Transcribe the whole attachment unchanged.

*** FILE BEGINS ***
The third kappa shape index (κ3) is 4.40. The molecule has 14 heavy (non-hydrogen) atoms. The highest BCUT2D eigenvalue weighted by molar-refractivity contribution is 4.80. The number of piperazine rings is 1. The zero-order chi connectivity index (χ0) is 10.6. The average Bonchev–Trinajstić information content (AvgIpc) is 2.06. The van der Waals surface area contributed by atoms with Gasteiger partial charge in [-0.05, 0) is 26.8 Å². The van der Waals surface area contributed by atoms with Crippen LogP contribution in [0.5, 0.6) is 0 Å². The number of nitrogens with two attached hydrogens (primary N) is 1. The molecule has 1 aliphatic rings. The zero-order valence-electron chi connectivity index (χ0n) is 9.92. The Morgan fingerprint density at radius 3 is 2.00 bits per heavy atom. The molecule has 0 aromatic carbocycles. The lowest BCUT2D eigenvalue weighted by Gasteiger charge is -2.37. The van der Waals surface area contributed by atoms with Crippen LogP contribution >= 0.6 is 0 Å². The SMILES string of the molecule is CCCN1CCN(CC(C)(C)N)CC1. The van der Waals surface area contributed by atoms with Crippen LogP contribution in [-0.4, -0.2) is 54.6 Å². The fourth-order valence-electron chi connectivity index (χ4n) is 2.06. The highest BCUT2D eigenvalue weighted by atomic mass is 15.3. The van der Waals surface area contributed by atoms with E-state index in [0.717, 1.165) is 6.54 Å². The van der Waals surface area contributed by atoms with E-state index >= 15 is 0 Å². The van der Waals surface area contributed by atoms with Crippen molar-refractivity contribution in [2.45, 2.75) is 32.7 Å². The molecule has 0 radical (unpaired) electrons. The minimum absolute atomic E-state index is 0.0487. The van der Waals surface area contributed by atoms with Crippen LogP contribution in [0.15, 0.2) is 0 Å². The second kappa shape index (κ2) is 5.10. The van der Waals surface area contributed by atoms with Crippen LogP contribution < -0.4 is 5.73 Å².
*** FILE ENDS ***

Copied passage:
The third kappa shape index (κ3) is 4.40. The molecule has 14 heavy (non-hydrogen) atoms. The highest BCUT2D eigenvalue weighted by molar-refractivity contribution is 4.80. The number of piperazine rings is 1. The zero-order chi connectivity index (χ0) is 10.6. The average Bonchev–Trinajstić information content (AvgIpc) is 2.06. The van der Waals surface area contributed by atoms with Gasteiger partial charge in [-0.05, 0) is 26.8 Å². The van der Waals surface area contributed by atoms with Crippen LogP contribution in [0.5, 0.6) is 0 Å². The number of nitrogens with two attached hydrogens (primary N) is 1. The molecule has 1 aliphatic rings. The zero-order valence-electron chi connectivity index (χ0n) is 9.92. The Morgan fingerprint density at radius 3 is 2.00 bits per heavy atom. The molecule has 0 aromatic carbocycles. The lowest BCUT2D eigenvalue weighted by Gasteiger charge is -2.37. The van der Waals surface area contributed by atoms with Crippen LogP contribution >= 0.6 is 0 Å². The SMILES string of the molecule is CCCN1CCN(CC(C)(C)N)CC1. The van der Waals surface area contributed by atoms with Crippen LogP contribution in [-0.4, -0.2) is 54.6 Å². The fourth-order valence-electron chi connectivity index (χ4n) is 2.06. The highest BCUT2D eigenvalue weighted by atomic mass is 15.3. The van der Waals surface area contributed by atoms with E-state index in [0.717, 1.165) is 6.54 Å². The van der Waals surface area contributed by atoms with E-state index >= 15 is 0 Å². The van der Waals surface area contributed by atoms with Crippen molar-refractivity contribution in [2.45, 2.75) is 32.7 Å². The molecule has 0 radical (unpaired) electrons. The minimum absolute atomic E-state index is 0.0487. The van der Waals surface area contributed by atoms with Crippen LogP contribution in [0.15, 0.2) is 0 Å². The second kappa shape index (κ2) is 5.10. The van der Waals surface area contributed by atoms with Crippen LogP contribution < -0.4 is 5.73 Å².